Do you know the Hot Poker Principle? When you put a fireplace poker in the flames it is going to get hot. Remove it and it will cool off. In the same way, leaders need to stay close to the people that keep them "hot." The apostle Paul understood this. Unjustly stuck in a Roman prison, he writes:

Please come as soon as you can. Demas has deserted me because he loves the things of this life and has gone to Thessalonica. Crescens has gone to Galatia, and Titus has gone to Dalmatia. Only Luke is with me. Bring Mark with you when you come, for he will be helpful to me. 2 Timothy 4:9-11 NLT

Captain Bob was a retired naval officer and a friend. He understood the importance of keeping people fired up. Before his death a few years back he encouraged me and a lot of other people. Bob once told me that he made it his goal to encourage three people every day. As you can imagine, it was great to be around Bob. He was cheerful, helpful, and above all encouraging.

Bob was my ray of sunlight on a cloudy day. Mark did that for Paul. Who is that person for you?

Take action: Don't wait for someone to come along and put a little wind in your sails. Schedule an hour with a person who encourages you. Click here to read the post, "The Hot Poker Principle."

6. Remember your identity

It is easy to get our activity confused with our identity. The two are not the same. You are not what you do. Paul's letter to Christians in Ephesus provides a fantastic reminder of a Christian leader's true identity. God has:

  • Blessed you in Christ with every spiritual blessings (1:3)
  • Chose you to be holy and blameless (1:4)
  • Predestined you for adoption as his child (1:5)
  • Redeemed you from certain doom (1:7)
  • Forgiven you for sins past, present, and future (1:7)
  • Lavished his grace up on you (1:8)
  • Loved you greatly (2:4)
  • Fashioned you as a masterpiece (2:10)
  • Given you peace with God (2:14)
  • Made you a member of his household (2:19)

You can lose your business, your title, your income, your reputation, and your socioeconomic status--and it would hurt. But those things don't ultimately define you. God does. And God not only loves you, he likes you!

Take action: Take a piece of paper and make a list of those things for which you might be inclined to find your identity (titles, degrees, accomplishments, etc.). Then put a big "X" over that list. Those things don't define you. Now spend 15 minutes reading Ephesians 1-2. Meditate on your true identity in Christ.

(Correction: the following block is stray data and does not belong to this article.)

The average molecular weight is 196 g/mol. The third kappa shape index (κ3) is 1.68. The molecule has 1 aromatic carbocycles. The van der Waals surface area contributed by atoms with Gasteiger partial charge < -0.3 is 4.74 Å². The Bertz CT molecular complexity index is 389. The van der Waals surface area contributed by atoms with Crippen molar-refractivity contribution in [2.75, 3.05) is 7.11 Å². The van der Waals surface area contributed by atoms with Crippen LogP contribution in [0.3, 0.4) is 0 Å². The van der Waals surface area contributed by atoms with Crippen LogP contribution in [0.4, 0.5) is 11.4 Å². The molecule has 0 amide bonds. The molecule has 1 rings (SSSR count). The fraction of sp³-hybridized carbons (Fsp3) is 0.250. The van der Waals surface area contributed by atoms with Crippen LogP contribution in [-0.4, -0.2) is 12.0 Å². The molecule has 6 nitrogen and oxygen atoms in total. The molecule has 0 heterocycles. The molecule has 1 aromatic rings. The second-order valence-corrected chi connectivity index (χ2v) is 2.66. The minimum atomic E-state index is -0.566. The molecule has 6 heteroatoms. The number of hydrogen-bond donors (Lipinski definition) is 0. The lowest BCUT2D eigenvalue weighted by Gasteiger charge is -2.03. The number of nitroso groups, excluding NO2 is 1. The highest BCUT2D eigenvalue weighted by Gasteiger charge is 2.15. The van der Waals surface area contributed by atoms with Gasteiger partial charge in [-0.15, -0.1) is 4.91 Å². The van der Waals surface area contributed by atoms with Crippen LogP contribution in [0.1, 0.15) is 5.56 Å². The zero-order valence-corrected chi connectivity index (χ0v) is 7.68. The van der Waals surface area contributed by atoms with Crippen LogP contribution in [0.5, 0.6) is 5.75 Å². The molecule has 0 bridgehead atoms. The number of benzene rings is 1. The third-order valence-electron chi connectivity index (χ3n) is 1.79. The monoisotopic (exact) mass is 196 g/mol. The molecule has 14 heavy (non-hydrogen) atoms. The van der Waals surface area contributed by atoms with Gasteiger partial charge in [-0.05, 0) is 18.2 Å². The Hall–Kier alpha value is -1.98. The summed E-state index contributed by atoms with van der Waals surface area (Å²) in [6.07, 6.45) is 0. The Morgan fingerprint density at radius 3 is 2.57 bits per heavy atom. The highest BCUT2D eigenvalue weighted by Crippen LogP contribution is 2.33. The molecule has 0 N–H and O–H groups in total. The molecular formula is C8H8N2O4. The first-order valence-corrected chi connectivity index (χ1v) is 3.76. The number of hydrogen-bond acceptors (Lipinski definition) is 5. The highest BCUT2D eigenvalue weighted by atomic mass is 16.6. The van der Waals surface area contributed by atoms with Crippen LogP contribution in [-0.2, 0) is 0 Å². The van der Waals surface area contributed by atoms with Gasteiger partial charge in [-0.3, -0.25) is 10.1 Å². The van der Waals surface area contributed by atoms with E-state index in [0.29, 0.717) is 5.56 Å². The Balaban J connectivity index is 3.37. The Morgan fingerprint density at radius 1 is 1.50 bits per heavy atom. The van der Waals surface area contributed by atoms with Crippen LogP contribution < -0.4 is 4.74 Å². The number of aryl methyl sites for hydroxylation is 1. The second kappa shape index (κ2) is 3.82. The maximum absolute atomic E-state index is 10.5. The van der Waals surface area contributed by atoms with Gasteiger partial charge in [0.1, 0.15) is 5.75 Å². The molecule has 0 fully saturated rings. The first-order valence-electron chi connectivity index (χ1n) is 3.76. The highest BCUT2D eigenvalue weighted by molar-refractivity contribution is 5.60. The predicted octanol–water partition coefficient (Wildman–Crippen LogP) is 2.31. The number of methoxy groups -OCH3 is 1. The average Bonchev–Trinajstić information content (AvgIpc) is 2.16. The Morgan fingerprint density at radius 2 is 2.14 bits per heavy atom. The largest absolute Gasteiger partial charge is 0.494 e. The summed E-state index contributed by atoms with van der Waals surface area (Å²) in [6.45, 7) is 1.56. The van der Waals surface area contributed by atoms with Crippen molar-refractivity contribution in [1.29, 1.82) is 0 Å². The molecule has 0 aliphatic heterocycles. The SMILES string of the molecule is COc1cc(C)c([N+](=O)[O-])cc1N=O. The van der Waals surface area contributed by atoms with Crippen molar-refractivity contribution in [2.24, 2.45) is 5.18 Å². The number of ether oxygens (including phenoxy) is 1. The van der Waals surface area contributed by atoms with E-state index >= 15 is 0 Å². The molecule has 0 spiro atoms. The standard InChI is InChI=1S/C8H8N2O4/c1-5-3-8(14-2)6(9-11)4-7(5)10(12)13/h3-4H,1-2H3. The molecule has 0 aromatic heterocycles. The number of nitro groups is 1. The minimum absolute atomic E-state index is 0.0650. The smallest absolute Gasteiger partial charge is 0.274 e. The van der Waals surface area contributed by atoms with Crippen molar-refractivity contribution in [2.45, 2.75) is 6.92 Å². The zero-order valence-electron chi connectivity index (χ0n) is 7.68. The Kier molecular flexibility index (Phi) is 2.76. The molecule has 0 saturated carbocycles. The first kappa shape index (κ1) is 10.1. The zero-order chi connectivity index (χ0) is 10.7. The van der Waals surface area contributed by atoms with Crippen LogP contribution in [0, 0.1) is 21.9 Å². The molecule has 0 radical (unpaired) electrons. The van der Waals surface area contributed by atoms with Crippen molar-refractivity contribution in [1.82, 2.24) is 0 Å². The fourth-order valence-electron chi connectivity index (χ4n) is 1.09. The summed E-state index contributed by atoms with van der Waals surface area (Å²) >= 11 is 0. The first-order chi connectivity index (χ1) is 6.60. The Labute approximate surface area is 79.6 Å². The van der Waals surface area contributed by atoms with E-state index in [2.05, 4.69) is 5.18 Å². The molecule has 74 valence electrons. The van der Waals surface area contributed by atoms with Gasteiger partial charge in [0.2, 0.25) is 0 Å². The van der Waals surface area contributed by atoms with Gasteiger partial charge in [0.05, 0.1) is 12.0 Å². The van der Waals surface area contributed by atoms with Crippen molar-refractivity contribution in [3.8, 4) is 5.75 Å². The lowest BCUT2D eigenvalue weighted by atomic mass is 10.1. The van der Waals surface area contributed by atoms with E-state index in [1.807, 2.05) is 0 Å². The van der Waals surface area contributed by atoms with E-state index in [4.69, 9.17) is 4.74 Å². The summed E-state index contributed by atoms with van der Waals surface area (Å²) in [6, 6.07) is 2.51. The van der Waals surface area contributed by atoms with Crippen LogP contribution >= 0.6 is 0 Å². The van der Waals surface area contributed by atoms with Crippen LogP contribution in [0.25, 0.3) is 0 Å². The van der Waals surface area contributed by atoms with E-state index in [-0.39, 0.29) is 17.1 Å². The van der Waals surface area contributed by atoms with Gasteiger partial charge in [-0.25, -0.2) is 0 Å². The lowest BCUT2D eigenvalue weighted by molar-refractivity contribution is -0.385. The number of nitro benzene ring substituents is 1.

7. Plan Your Next Pit Stop

Leadership is exhilarating. It is also exhausting. The relentless pace can leave us drained and depressed. Vince Lombardi has said, "Fatigue makes cowards of us all." That's why we all need times to slow down.

Like a NASCAR driver, we all need pit stops. We need times to pull off the race track, get refueled and make the kind of adjustments that boost our morale and help us win the race. Jesus teaches us this. To his group of haggard disciples he said: 

"Come away by yourselves to a desolate place and rest a while.” For many were coming and going, and they had no leisure even to eat.And they went away in the boat to a desolate place by themselves. Mark 6:31-32 ESV

Rest, physical exercise, and a true day off all contribute to a healthier morale.

Take action: Answer this question: "If you had a free Saturday--a day absolutely to yourself--what would you do?" In your answer to that question are clues to what refuels you. Make sure you plan a pit stop that includes some of those activities.

Your Work Is Not In Vain

I have a little framed verse that sits on my desk. It is from Paul's letter to people living in tough times.

Let nothing move you. Always give yourselves fully to the work of the Lord, because you know that your labor in the Lord is not in vain. 1 Corinthians 15:58 NIV

A leader's work -- when done for the Lord -- is never in vain. That's a promise from God and a great reason to keep managing your morale.

Your turn: What else have you found helpful in managing your morale. You can leave a comment below:


[1] D. Michael Lindsay, "The 'accidental admiral' is our best hope in the gulf." In "On Leadership" in the Washinton Post, May 25, 2010. www.washingtonpost/leaders/panelist//2010/05/the-accidental-admiral.html. Accessed September 16, 2012. Admiral Thad W. Allen served as the 23rd Commandant of the U.S. Coast Guard from 2006-2010.

[2] These words were part of Churchill's code of conduct for his officers. Churchill uttered these words when he was First Lord of the Admiralty, on January 19, 1919. Cited in Martin Gilbert's Winston Churchill: A Life, page 345.

[3] Youth’s Companion (The Face At Forty. The Youth’s Companion (1827 − 1929). Vol 97, Issue 41. Boston: American Periodical Series II. October 11, 1923. I am grateful to Ryan Ross for helping to track down this source.

[4] Charles Haddon Spurgeon, Treasury of David, Vol 1, page 123.

[5] David Martyn Lloyd Jones. Spiritual Depression: Its Causes and Cure. Grand Rapids: Wm B. Eerdmans Publishing Co., 1965, pages 20-21.

[6] "65% - Do you sleep with your cell phone?" Pew Research,

[7] Leslie A. Perlow. Sleeping with Your Smartphone: How to Break the 24/7 Habit and Change the Way You Work. Harvard Business Review Press. 2012. Page 6.

[8] "Are You Sleeping With Your Smartphone?" by Leslie A. Perlow. May 22, 2012. HBR Blog Network blog. Accessed September 18, 2012.